Lastly, I realized that the wager, standing alone, would not produce true Christian faith. I was not arguing for faith as mere fire insurance. The wager was rather a starting place for the hardened skeptic, a way to get his attention and challenge him to begin a quest or what might be called “a devotional experiment.” This is what I ultimately wanted to find in a believing soul, as I indicated in Pensées:
True conversion consists in self-annihilation before the universal being whom we have so often vexed and who is perfectly entitled to destroy us at any moment. . . . It consists in knowing that there is an irreconcilable opposition between God and us, and that without a mediator there can be no [salvation] (Pensées, 137-138).
There is much more to say, but you do have the Pensées and my other philosophical writings if you want to avoid straw man arguments. Aquinas, despite his sainted status, is quite envious of my posthumous essay and is voicing his desire to respond to something said about him down there in a recent article. (Moreover, he is still a bit miffed at me because I abandoned natural theology. We continue to discuss the matter in a most gratifying way.) Perhaps one day he will get his wish as well. I hope so. But the more carefully we sainted philosophers are read on earth, the less agitation there will be in heaven—and the less need for posthumous philosophical missives.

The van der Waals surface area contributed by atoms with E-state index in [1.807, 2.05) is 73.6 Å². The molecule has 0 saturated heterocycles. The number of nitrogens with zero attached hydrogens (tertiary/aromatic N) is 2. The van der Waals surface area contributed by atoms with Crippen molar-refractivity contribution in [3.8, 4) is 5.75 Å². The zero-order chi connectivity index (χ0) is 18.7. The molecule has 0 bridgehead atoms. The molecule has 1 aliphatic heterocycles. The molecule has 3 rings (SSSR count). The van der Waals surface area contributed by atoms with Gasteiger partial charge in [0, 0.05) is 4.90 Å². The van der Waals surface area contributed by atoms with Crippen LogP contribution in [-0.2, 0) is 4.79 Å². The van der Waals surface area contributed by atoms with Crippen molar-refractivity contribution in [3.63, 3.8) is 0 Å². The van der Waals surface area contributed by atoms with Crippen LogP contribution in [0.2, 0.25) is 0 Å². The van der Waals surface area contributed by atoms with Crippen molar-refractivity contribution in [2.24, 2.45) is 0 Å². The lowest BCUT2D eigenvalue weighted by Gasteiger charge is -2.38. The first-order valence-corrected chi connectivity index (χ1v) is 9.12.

Blaise Pascal. Pensées. Trans. A. J. Krailsheimer. New York: Penguin Books, 1966.